WPFD 2021: Forum Demands Amendment of NBC Code, Convening of Media Summit

WPFD 2021: Forum Demands Amendment of NBC Code, Convening of Media Summit

…Wants Professionals to Work in Concert to Resist Crippling Antics Against the Media …Asks Journalists to Remain Courageous, Report Factually, Truthfully Despite Worsening Security, Economic Situation; A stakeholders forum on Journalists Safety and Press Freedom Limitations in Nigeria has called for the amendment of the controversial and draconian Nigeria Broadcasting Code to align it with

…Wants Professionals to Work in Concert to Resist Crippling Antics Against the Media

…Asks Journalists to Remain Courageous, Report Factually, Truthfully Despite Worsening Security, Economic Situation;

A stakeholders forum on Journalists Safety and Press Freedom Limitations in Nigeria has called for the amendment of the controversial and draconian Nigeria Broadcasting Code to align it with the dictates of democratic society that frowns on arbitrariness and requires strict conformity with the principles of fairness and rule of law as against intimidation, threat and economic annihilation.

The forum held in Abuja, the nation’s capital, also wants media professionals and stakeholders to have further engagements with regulatory bodies such as the Nigeria Broadcasting Commission (NBC) and the Nigeria Press Council (NPC) on acceptable standards of regulation.

It admonishes media professionals and stakeholders to urgently engage with the leadership of the security agencies and duty bearers in order to agree on mechanisms for the guarantee of the safety of journalists. It also wants them to push for a review of existing regulatory provisions to make commitment to welfare of journalists by employers enforceable

Organised by the International Press Centre (IPC) Nigeria to mark the 2021 World Press Freedom Day (WPFD), the forum calls on media professional bodies/associations, media support groups and other stakeholders to urgently convene a National Media Summit to assess the state of the media and the state of the safety and welfare of journalists with a view to proffering fundamental solutions.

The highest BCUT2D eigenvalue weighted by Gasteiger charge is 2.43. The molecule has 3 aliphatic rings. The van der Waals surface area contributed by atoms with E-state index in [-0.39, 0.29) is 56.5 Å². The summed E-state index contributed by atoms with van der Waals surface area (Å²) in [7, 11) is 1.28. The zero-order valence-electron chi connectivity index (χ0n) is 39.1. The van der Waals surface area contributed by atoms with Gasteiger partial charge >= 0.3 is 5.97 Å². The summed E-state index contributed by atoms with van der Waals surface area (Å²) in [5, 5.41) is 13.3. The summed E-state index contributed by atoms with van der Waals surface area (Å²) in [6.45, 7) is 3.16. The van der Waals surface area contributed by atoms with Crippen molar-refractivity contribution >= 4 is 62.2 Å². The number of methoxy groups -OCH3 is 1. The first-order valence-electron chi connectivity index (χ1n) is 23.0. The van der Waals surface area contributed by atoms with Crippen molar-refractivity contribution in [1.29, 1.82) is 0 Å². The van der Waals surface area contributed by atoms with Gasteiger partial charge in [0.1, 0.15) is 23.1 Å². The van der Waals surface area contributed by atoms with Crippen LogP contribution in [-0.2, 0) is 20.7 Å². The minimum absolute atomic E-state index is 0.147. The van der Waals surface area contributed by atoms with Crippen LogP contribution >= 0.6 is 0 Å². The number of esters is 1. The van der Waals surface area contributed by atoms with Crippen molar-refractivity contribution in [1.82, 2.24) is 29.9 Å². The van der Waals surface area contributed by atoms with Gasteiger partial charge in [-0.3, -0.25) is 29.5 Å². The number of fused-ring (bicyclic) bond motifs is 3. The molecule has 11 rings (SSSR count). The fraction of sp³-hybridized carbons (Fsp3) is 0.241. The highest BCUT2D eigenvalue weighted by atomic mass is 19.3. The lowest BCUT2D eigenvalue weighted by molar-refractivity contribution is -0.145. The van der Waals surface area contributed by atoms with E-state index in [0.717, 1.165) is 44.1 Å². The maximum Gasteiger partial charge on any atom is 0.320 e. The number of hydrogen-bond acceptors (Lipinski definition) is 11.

It also asked them to regularly draft joint statements when attacks on journalists occur. “This will inform the public of the vulnerability of the profession,” adding that, ”There should be a lot of noise around issues pertaining to the safety of journalists in the media space.”

With the theme for the 2021 WPFD entitled “Information For Public Good,” the IPC Nigeria convened a Stakeholders’ Forum on Journalists’ Safety and Press Freedom Limitations in Nigeria on Wednesday May 5 in continuation of the organisation’s commitment to deepening engagement with media and relevant stakeholders on solution-driven approaches to the safety of Nigerian Journalists.

The year 2021 WPFD marks the 30th anniversary of the Windhoek, Namibia global media conference on ‘Promoting an Independent and Pluralistic African Media’ from April 29 to May 3rd, 1991, the declaration that led to the proposal for the adoption of May 3rd as WPFD by the United Nations following a proposal by UNESCO.

IPC Report

Highlights of the event, was the release of the IPC report on the State of Attacks on Journalists in Nigeria in the year 2020. The report presented by IPC’s Safety Alert Desk Officer. Mrs. Melody Lawal, revealed that 48 journalists and 8 media outlets were attacked in 2020 with the perpetrators being majorly security agents, paramilitary forces, political agents and unknown gun men. The report also cited the location and the nature of the attacks observing that many of them occurred during the COVID-19 lockdown and the ENDSARS protests.

Keynote Address